Tradition of King’s Day in the Netherlands
The King's Birthday began as the Queen’s Day
King Willem-Alexander was born on April 27, 1967 and today his birthday is celebrated all over the Netherlands as a festive day with a street carnival in all bigger cities. Amsterdam is the center of all King’s Day festivities with many street parties and parties on boats sailing through the canals. There is also a tradition of the flea market in the city center.
Before Willem-Alexander reign the Netherlands had decades of the female rules of Queen Wilhelmina, her daughter Queen Juliana and her daughter Queen Beatrix, the mother of the present King. The festivities began as the Queen’s Day before the World War II with the celebration of Queen Wilhelmina birthday on August 31. Since 1949, birthday of her daughter and successor on the Dutch throne Queen Juliana, has been celebrated on April 30 each year.
When Queen Beatrix succeeded Juliana in 1980, she decided to keep the Queen's Day on April 30. Her own birthday is in the middle of winter (January 31), so celebrating it outside was seen as not practical. King Willem - Alexander was born on April 27 and now this day is celebrated each year.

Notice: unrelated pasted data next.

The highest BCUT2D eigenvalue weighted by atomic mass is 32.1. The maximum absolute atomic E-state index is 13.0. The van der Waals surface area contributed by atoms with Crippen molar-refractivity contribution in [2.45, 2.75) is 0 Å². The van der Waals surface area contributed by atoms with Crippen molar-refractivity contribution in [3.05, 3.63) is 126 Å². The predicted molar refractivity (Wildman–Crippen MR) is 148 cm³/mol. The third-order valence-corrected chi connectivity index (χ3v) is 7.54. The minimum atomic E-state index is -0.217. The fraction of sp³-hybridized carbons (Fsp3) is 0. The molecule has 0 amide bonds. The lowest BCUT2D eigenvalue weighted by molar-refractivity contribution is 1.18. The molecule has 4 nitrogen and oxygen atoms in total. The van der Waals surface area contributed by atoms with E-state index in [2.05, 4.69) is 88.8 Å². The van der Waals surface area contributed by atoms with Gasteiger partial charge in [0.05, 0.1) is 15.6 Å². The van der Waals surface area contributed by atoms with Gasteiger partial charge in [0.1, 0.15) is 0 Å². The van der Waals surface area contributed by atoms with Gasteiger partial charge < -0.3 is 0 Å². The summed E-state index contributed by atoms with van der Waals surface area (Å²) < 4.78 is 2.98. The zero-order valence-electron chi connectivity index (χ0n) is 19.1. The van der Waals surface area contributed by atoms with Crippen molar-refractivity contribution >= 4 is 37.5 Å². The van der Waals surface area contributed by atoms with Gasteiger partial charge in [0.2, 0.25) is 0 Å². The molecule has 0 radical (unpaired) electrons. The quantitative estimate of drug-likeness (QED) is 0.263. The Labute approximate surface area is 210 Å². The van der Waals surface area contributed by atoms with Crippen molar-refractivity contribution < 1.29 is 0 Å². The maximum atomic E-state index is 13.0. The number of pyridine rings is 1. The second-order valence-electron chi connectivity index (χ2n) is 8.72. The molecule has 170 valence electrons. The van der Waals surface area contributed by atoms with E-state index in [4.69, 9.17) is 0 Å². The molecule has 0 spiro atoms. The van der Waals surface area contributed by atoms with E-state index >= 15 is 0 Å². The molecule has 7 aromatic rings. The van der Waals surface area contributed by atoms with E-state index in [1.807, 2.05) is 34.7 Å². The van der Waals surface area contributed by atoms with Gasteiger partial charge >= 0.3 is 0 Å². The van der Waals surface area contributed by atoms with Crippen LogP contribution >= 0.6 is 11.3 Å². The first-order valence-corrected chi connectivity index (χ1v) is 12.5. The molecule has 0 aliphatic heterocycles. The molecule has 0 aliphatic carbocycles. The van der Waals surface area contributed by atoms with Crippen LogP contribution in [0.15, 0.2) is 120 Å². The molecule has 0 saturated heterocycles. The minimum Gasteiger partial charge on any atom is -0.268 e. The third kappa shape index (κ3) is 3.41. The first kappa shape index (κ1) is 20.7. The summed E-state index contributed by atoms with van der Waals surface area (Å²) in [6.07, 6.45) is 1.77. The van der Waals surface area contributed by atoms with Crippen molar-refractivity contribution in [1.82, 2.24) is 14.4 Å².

There is a rule that if the day of April 27 falls on the day free of work, the King's Day is celebrated on the day before.
King and Queen consort meet the people
Traditionally, on this day the King Willem-Alexander with his wife Queen Maxima of the Netherlands visit one of the cities in the country, and meet celebrating people. Television reports live on these meetings during the day.
Dressing in Orange
Celebrating Queen's Day means dressing in orange clothes (as the reigning dynasty is House of Orange and this is their color), painting faces and hair orange, drinking drinks tinted in this color (or just natural orange juice), wearing mock orange crowns, dressing as the king or the queen and making jokes at the royal family. As some of the jokes may seem to you slightly inappropriate, they express deep attachment Dutch people have to their Royal Family, which seen in the Netherlands as the symbol of national unity.